What does the idiom "null and void" mean?
The phrase null and void is often used in English, but what does this idiom mean? When idioms are used in the right situations, they strengthen communication and enrich the language. You can communicate more effectively by learning the meaning of null and void.
Meaning of "null and void"
The phrase 'null and void' is typically used as a legal term to describe something that is cancelled or unenforceable, and has no legal effect. It is often used to refer to contracts, rules, or regulations that can no longer be used or taken into account. It means that a law, agreement, or decision is completely invalid, and has no effect.
The phrase 'null and void' has its origins in Latin where 'nullus' and 'vacare' were used to mean 'none' and 'empty' respectively. The phrase was first used in English as null and void in the late 13th century, becoming popular during the 18th century. The phrase has been used in legal and non-legal contexts since then.
This phrase is typically used in a legal context. It is often used to refer to contracts or agreements that have been rendered invalid, or cannot be enforced. It can also be used to refer to laws, rules, or regulations that have been rendered void or unenforceable. In non-legal contexts, it can be used to describe any action or decision that has been cancelled or rendered invalid. It can also be used to describe any situation that is in a state of chaos, since nothing is working as it should.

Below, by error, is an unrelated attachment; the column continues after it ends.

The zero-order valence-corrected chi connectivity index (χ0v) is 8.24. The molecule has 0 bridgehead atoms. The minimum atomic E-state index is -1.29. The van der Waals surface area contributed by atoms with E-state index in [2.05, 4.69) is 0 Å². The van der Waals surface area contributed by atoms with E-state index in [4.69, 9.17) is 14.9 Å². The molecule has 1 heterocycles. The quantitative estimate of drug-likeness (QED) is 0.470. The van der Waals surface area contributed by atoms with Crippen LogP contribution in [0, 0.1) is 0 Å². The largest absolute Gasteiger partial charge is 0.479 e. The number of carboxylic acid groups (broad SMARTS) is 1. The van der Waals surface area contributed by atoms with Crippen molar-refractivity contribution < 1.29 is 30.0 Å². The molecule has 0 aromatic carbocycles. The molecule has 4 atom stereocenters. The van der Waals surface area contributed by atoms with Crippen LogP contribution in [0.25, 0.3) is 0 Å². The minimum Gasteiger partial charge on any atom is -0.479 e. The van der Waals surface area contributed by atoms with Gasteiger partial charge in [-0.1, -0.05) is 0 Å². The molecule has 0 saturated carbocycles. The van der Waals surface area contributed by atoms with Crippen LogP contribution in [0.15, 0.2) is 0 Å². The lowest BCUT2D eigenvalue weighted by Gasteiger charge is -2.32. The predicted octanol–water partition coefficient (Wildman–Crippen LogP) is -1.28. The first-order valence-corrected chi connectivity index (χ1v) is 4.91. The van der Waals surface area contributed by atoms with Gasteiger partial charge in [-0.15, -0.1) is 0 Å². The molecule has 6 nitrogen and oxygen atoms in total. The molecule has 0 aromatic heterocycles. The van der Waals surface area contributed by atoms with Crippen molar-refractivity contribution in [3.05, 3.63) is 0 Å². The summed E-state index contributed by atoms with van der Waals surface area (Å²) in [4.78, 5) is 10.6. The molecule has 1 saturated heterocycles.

- The judge declared the contract to be null and void due to a lack of evidence.
- The company declared their policy on the issue to be null and void since it was no longer applicable.
- The results of the election were declared to be null and void due to irregularities in the voting process.
- The chaos in the city has left it in a state of null and void, as nothing is working as it should.
From Shakespeare to Social Media: The Evolution of English Idioms
English idioms have been around for centuries, with many originating from sources like literature, mythology, and everyday life. Shakespeare, for example, coined many phrases that are still used today, such as "break the ice" and "heart of gold." Over time, new idioms have emerged, with social media and popular culture providing rich sources of inspiration. For instance, the phrase "throwing shade" came into use in the 1990s thanks to ball culture, but has since been popularized by social media.